The Issue: Who lives in America’s suburbs now? How are they changing? These are questions that, in recent years, might have seemed increasingly marginal, as so much media attention focused on the surprising revitalization of, and movement toward, cities. But the latest trends characterizing the U.S. suburbs are also fascinating, nuanced and in many ways as important as urban trends.
It should be said that there is no universally agreed-upon definition of “suburban,” and U.S. Census officials have noted that the broad categories they often use, such as “urban” and “rural,” don’t capture the variation in communities and built environments. Big cities in the South and West can often feel “suburban,” given their sprawling nature and lower density, despite being legally designated as part of a “city.” (There are also many differences between what the Census calls “metropolitan” and “micropolitan” areas.)
Despite a growing awareness of more Latinos in suburban neighborhoods, the public may still have settled preconceptions about the suburbs, derived from decades of post-World War II popular culture: Middle-class, stable, perhaps slightly dull — and homogenous, or very white. Yet the classic racial dimensions of the city-suburban split – black cities, white suburbs – no longer necessarily apply, except in a handful of cases such as Detroit, Milwaukee and Cleveland. The latest data and research show new, emerging realities across the country.
An academic study worth reading: “The New Sociology of Suburbs: A Research Agenda for Analysis of Emerging Trends,” published in Annual Review of Sociology, July 2016.
Study summary: Sociologist Karyn Lacy of the University of Michigan reviews and unpacks a number of studies and provides the outlines of new trends. The article identifies promising areas for further inquiry. It furnishes an overview of what Lacy calls “twenty-first century suburbia” and looks at some of the prevailing ideas in social science that may need modification because of new data.
Findings: There are three main trends that characterize the big changes in American suburbia. They are:
- The suburbanization of poverty: “From 1999 to 2005, four million additional people slipped below the poverty line, set at $15,753 annually for a three-person family. Poverty rose in cities and suburbs, but because the poor population expanded far more quickly in the suburbs than in the cities, by 2005 the population of suburban poor exceeded the population of urban poor by more than 1 million people (Berube & Kneebone 2006).” In this regard, the “spatial mismatch thesis,” which relates to how the poor frequently live far away from jobs, is worth revisiting; indeed, a longstanding idea in social science may need to be updated because of the suburbanization of poverty.
- Suburban immigrant destinations: “Historically, immigrants settled in gateway cities: New York, Chicago, Los Angeles, and Miami. Today, one-third of the immigrant population still lives in traditional immigrant gateways. However, growing numbers of new immigrants are dispersing to nontraditional gateways in the Southeast and Midwest, often settling not in the central city, but in suburbs (Frey 2015, Waters & Jimenez 2005).” These trends are challenging another important sociological idea called “spatial assimilation theory,” which relates to how new ethnic groups have traditionally become part of the American middle class.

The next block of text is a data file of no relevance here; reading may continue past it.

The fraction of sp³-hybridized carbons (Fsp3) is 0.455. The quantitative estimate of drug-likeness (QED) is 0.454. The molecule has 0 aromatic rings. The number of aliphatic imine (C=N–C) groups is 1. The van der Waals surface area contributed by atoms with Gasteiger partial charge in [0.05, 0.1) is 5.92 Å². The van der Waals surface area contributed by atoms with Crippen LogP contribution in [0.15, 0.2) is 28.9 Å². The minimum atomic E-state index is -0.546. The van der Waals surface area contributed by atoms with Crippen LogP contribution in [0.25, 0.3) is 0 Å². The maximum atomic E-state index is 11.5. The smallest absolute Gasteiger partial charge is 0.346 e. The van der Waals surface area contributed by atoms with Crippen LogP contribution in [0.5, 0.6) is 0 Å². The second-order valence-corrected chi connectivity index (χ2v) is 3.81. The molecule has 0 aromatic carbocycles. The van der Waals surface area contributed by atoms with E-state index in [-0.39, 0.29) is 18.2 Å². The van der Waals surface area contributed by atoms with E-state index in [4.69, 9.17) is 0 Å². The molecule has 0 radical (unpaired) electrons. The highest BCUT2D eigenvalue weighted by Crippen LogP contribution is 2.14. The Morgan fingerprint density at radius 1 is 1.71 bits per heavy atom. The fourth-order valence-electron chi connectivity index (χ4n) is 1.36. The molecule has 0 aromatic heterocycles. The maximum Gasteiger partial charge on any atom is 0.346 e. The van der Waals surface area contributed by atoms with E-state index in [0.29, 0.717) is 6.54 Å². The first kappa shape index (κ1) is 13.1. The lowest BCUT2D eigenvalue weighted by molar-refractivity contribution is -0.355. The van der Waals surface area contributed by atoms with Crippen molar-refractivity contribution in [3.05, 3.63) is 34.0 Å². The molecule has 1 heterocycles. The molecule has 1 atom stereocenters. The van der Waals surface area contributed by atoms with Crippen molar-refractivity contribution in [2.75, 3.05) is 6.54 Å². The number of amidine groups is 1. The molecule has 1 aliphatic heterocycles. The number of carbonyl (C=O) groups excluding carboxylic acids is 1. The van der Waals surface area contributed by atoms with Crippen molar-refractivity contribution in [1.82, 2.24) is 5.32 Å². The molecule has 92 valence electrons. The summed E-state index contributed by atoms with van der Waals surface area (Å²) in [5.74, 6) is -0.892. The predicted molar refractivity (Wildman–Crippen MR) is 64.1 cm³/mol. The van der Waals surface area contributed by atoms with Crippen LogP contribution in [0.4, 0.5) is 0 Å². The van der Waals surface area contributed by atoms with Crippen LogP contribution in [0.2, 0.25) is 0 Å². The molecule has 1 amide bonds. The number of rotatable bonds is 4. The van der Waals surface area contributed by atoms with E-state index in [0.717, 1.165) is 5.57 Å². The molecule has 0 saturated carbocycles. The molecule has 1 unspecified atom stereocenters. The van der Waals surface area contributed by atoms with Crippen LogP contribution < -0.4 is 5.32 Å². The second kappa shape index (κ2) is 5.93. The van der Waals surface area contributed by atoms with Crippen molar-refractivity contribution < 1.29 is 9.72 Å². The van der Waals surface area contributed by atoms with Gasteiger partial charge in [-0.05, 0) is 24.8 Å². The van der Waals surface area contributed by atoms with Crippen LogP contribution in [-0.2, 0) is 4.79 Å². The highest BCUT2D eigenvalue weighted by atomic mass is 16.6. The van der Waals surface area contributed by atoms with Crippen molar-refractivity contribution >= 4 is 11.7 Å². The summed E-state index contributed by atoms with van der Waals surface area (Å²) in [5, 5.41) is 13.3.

- Return migration and black suburbanization: The mid-twentieth century “Great Migration” of African-Americans from the South to the urban North represents one of the largest internal migrations in history. That pattern in some ways is being reversed. “The return migration proceeded beneath the radar of scholars until the late 1990s and 2000s, when northeastern and midwestern cities such as New York, Philadelphia, Detroit, and Chicago — prime destinations during the Great Migration – endured extreme population loss as the reverse migration to the South intensified. From 2000 to 2010, the black population increased most in the suburbs of four southern cities – Atlanta, Washington, DC, Dallas, and Houston, popular destinations for America’s growing black middle class (Frey 2015).” As part of these trends, researchers are looking at dynamics relating to the “emergence of the middle-class black suburban enclave.”
Other resources for journalists writing about this issue:
The Brookings Institution has continued to do sustained analytical research in this area through its Metropolitan Policy Program. See, for example, several key reports and books: “Immigrants in 2010 Metropolitan Areas: A Decade of Change” (2011); Diversity Explosion: How New Racial Demographics Are Remaking America (2014); and “Poverty and the Suburbs: An Introduction” (2016).
Use the U.S. Census Bureau’s American Fact Finder to get data about your community.
A 2016 study published in the American Sociological Review, “Toward a New Macro-Segregation? Decomposing Segregation within and between Metropolitan Cities and Suburbs,” analyzes Census data from more than 200 urban areas and finds that “racial residential segregation is increasingly shaped by the cities and suburban communities in which neighborhoods are embedded.”
A 2016 paper from the Penn Institute for Urban Research, “City and Suburbs – Has There Been a Regime Change?” provides more perspective on competing and cross-cutting trends between urban and suburban areas.
The 2013 paper “Integration or Fragmentation? Racial Diversity and the American Future,” published in the journal Demography, explores trends that constitute what is being termed by some experts the nation’s “Third Demographic Transition.”
Keywords: white flight, black middle class, suburbanization, reverse migration